In the beginning, Jos was populated by Igbos and Yorubas from the south, who were mostly Christian. There was a growing resentment between the Christians and  the Fulani, which exploded in 1994, then in 2000, again in 2008, and then twice in 2010.

There is, of course, a heavy police and military presence in Jos, although the governor of Plateau State, Jonah David Jang, recently told reporters, “Only God can stop the violence in Plateau State.”

In Jos, I saw a cop beating a man with a stick – this is not uncommon in Nigeria either – I seen that particular activity on three different occasions.

The basic problem for the Muslims, is the Christians do not believe them to be indigenous to the area, and therefore not entitled to social services or election. The latter is a very sore point, because in Nigeria, politics is the road to wealth.

Ninety-five percent of the government revenues come directly from the sale of crude oil – The United States buys more crude from Nigeria than Saudi Arabia and that money is divided among the politicians. A member of the Nigerian House of Representatives is paid $1.4 million a year (compared to President Obama’s $400,000 salary) and that does not count the money that simply disappears. US Secretary of State Hillary Clinton pointed out recently that since independence in 1960, Nigerian politicians have stolen more than $400 billion.

With a population of 150 million, Nigeria has more people living under the international poverty line ($2 a day or less) than does China, but a capital flight that is approximately ten times higher.

The end result: poor roads, a health care delivery system that is actually dangerous and crumbling schools with under paid or no teachers at all.

The estimated 18,000 families who divide up the oil money don’t mind. They go abroad for medical care and send their children to very expensive private schools, or send them abroad. Many rich Nigerians have dual citizenship because when a rich mother gets pregnant, she heads for California.

President Good Luck Jonathan promised to change at least some of that. He got the legislature to pass a Freedom of Information Act – but it is still unclear whether it will negate the country’s National Secrets Act, which makes it unlawful to publish government revenues or expenditures.

He also got the legislature to pass an 18,000 Naira a month minimum wage – at the current exchange rate, that is $112.50 (USD), but the governors refused to pay it, saying they weren’t getting enough oil money to meet payroll. State workers in several states went on strike, but not too much notice was taken because state workers don’t do much anyway – since there is no money to do anything with, there isn’t much they can do.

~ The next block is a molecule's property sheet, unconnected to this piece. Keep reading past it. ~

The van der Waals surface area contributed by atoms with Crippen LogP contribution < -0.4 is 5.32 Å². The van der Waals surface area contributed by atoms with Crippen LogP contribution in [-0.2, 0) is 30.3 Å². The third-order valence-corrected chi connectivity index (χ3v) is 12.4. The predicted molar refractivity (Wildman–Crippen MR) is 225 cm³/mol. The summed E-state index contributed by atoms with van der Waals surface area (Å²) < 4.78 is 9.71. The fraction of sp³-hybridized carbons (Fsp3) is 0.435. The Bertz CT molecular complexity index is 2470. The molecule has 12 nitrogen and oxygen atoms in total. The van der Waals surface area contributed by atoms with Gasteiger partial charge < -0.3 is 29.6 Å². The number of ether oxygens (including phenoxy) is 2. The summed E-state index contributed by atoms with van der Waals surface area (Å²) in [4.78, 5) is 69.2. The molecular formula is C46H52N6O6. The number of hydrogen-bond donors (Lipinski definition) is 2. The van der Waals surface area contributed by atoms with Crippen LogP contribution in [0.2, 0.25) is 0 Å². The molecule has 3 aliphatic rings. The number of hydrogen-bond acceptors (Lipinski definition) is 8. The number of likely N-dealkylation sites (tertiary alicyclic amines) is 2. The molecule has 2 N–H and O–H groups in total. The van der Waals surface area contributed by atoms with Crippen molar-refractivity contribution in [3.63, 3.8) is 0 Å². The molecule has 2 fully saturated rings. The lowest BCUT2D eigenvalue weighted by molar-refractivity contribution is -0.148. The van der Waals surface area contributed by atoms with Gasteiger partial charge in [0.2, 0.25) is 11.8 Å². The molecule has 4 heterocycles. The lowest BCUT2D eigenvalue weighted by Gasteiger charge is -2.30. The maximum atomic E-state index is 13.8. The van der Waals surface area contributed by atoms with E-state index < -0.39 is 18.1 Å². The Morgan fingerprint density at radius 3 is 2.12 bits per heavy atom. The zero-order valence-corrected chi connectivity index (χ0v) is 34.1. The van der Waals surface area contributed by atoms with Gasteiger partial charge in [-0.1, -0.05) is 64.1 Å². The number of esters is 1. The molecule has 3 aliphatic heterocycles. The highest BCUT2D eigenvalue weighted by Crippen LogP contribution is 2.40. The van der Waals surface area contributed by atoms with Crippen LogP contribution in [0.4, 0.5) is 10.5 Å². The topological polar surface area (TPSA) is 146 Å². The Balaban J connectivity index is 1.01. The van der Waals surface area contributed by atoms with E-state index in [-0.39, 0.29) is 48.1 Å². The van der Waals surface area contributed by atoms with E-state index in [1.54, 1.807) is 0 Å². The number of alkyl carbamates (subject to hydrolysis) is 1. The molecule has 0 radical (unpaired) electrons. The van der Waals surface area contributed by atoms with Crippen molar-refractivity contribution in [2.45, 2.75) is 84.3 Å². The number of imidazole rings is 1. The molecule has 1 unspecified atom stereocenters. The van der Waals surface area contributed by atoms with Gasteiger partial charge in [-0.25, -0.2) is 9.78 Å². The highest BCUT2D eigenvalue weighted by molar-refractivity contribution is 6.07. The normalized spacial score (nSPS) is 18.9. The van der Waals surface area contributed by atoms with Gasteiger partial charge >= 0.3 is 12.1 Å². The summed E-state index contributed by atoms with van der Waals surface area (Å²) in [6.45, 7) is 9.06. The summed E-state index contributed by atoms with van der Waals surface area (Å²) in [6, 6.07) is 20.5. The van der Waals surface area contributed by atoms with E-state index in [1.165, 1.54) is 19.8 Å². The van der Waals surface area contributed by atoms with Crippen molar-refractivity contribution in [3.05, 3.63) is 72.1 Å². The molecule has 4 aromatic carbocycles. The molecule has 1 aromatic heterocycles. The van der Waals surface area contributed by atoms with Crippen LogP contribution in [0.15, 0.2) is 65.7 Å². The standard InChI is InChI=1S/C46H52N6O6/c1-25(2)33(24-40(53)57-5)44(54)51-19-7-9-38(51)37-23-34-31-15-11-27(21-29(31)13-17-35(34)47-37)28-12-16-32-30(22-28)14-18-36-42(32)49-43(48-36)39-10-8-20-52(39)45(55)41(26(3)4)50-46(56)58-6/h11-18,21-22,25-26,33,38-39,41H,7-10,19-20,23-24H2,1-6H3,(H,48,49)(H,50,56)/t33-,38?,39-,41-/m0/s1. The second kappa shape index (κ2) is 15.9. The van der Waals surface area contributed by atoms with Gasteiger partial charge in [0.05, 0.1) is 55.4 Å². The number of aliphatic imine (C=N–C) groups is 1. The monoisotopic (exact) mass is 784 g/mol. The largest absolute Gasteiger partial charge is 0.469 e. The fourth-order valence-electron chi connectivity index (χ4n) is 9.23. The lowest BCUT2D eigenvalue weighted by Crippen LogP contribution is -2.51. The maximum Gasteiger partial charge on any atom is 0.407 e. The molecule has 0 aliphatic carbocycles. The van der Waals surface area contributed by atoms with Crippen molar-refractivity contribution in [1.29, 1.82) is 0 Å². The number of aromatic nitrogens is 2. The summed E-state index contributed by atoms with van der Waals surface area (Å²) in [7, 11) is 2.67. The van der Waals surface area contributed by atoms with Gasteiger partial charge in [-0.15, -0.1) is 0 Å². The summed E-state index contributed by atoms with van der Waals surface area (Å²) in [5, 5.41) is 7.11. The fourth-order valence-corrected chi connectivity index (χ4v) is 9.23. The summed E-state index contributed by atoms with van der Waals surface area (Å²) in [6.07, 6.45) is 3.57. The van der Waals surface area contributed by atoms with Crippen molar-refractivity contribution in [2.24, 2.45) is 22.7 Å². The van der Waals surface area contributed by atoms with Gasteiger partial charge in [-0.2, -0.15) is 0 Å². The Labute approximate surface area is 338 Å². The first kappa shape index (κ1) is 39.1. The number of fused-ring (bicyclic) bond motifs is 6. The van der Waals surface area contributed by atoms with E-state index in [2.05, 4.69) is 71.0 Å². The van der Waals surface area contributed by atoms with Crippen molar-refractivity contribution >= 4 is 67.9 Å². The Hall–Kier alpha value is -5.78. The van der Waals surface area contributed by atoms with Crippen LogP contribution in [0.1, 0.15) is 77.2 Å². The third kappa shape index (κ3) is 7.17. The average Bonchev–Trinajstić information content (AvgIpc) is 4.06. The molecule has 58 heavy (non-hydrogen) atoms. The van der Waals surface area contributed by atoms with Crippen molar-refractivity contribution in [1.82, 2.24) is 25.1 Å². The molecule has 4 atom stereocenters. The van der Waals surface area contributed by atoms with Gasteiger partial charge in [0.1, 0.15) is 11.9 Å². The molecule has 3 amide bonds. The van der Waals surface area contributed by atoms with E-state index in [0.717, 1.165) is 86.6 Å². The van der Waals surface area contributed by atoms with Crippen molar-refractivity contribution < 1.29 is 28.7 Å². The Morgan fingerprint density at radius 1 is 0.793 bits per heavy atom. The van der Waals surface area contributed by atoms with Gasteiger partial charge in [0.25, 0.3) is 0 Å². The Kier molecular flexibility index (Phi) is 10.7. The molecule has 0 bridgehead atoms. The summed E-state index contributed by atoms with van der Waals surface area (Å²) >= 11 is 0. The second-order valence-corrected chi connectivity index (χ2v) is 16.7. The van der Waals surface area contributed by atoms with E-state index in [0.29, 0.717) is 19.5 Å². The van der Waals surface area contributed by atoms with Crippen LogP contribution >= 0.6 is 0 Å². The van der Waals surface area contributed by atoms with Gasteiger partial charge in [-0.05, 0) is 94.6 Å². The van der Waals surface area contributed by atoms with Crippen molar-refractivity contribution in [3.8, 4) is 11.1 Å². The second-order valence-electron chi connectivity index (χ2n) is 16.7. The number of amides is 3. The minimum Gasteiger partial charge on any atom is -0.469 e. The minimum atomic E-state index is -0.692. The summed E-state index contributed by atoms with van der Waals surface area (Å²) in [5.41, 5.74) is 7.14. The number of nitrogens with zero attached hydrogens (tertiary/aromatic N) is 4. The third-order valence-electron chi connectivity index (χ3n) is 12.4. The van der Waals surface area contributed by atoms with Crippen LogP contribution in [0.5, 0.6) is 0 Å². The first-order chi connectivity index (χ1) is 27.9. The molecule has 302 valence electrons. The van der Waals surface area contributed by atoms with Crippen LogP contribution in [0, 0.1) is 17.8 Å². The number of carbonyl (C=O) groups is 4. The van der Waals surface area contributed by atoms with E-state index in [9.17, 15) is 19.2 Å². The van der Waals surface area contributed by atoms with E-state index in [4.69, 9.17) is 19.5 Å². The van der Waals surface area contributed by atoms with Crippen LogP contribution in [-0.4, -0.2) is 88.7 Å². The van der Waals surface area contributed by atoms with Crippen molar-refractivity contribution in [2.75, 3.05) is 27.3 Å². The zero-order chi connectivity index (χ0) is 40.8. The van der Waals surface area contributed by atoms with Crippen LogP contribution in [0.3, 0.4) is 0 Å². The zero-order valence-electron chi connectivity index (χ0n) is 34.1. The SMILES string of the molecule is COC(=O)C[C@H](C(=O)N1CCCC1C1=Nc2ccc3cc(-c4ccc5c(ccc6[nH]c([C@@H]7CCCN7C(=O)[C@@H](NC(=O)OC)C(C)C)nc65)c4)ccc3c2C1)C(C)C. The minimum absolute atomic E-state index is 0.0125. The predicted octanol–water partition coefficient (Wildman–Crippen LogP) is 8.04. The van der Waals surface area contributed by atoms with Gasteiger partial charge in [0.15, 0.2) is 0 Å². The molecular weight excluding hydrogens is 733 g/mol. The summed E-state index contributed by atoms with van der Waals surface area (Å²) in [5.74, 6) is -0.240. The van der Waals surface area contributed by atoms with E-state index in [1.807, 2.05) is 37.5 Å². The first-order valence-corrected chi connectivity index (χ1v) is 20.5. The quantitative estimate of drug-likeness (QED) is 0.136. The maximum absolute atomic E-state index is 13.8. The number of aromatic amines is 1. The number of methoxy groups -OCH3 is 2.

The largest political firecracker is yet to come: the end of the “fuel subsidy.” Gasoline prices are set by the government at 65 Naira a liter, or approximately $1.60 a gallon. Although Nigeria is one of the world top ten producers of crude oil, it imports all of its gasoline and diesel because none of the country’s four refineries is functioning. The idea is to take that money and refurbish the refineries so gasoline could be produced even cheaper.

Proponents of the measure point out that literally trillions of Naira has gone into the fuel subsidy program and nobody is quite sure, exactly, where the money went. Opponents of the program point out that the Nigerian government has been trying to fix those same refineries for as long as they have existed.

The fact remains that life for the average Nigerian is worse now than it was before their 1960 independence, and worse since the oil boom began in the 1973.

During a recent trip to Abuja, I read four different newspaper columnists pointing out that financially, most Nigerians are worse off than any of the citizens of the nations involved in the Arab Spring movement.

On the road back from Jos, I picked up a newspaper and found an item on Page 2. It seems a policewoman paid a man 2,000 Naira to fix her television set. He couldn’t and returned 1,800 Naira to her, saying he would repay the other 200 Naira later (that is $1.25 (USD). She disagreed and shot and killed the man. Police denied the story and are investigating the man’s untimely demise.

This kind of story is not uncommon in the “free-wheeling and rowdy” Nigerian press – those words coming from an Associated Press story that failed to mention that most papers run on a system of bribes or are controlled by political factions. But somebody with either wealth or power can literally get away with murder in Nigeria.

It makes me wonder if the current display of men with AK 47s are really there “to protect and serve,” of if it is just a reminder to the public to know its place.

 

Copyright 2012 Wild Raspberry Inc.